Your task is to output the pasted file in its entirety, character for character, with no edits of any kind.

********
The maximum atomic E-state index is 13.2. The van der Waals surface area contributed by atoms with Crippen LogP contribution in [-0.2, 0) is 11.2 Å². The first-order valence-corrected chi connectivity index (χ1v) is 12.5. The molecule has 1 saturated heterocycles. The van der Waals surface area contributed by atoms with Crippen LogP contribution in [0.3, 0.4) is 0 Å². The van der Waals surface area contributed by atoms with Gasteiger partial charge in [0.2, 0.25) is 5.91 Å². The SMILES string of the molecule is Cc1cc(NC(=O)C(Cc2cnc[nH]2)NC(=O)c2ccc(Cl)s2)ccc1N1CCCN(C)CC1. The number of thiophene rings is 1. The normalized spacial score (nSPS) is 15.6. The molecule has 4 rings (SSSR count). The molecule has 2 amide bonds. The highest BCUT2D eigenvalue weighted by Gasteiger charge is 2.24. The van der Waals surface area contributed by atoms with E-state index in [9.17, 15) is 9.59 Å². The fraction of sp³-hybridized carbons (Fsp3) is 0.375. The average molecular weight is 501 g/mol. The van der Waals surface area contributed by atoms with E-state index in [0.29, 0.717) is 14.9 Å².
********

The maximum atomic E-state index is 13.2. The van der Waals surface area contributed by atoms with Crippen LogP contribution in [-0.2, 0) is 11.2 Å². The first-order valence-corrected chi connectivity index (χ1v) is 12.5. The molecule has 1 saturated heterocycles. The van der Waals surface area contributed by atoms with Crippen LogP contribution in [0.3, 0.4) is 0 Å². The van der Waals surface area contributed by atoms with Gasteiger partial charge in [0.2, 0.25) is 5.91 Å². The SMILES string of the molecule is Cc1cc(NC(=O)C(Cc2cnc[nH]2)NC(=O)c2ccc(Cl)s2)ccc1N1CCCN(C)CC1. The number of thiophene rings is 1. The normalized spacial score (nSPS) is 15.6. The molecule has 4 rings (SSSR count). The molecule has 2 amide bonds. The highest BCUT2D eigenvalue weighted by Gasteiger charge is 2.24. The van der Waals surface area contributed by atoms with E-state index in [9.17, 15) is 9.59 Å². The fraction of sp³-hybridized carbons (Fsp3) is 0.375. The average molecular weight is 501 g/mol. The van der Waals surface area contributed by atoms with E-state index in [0.29, 0.717) is 14.9 Å².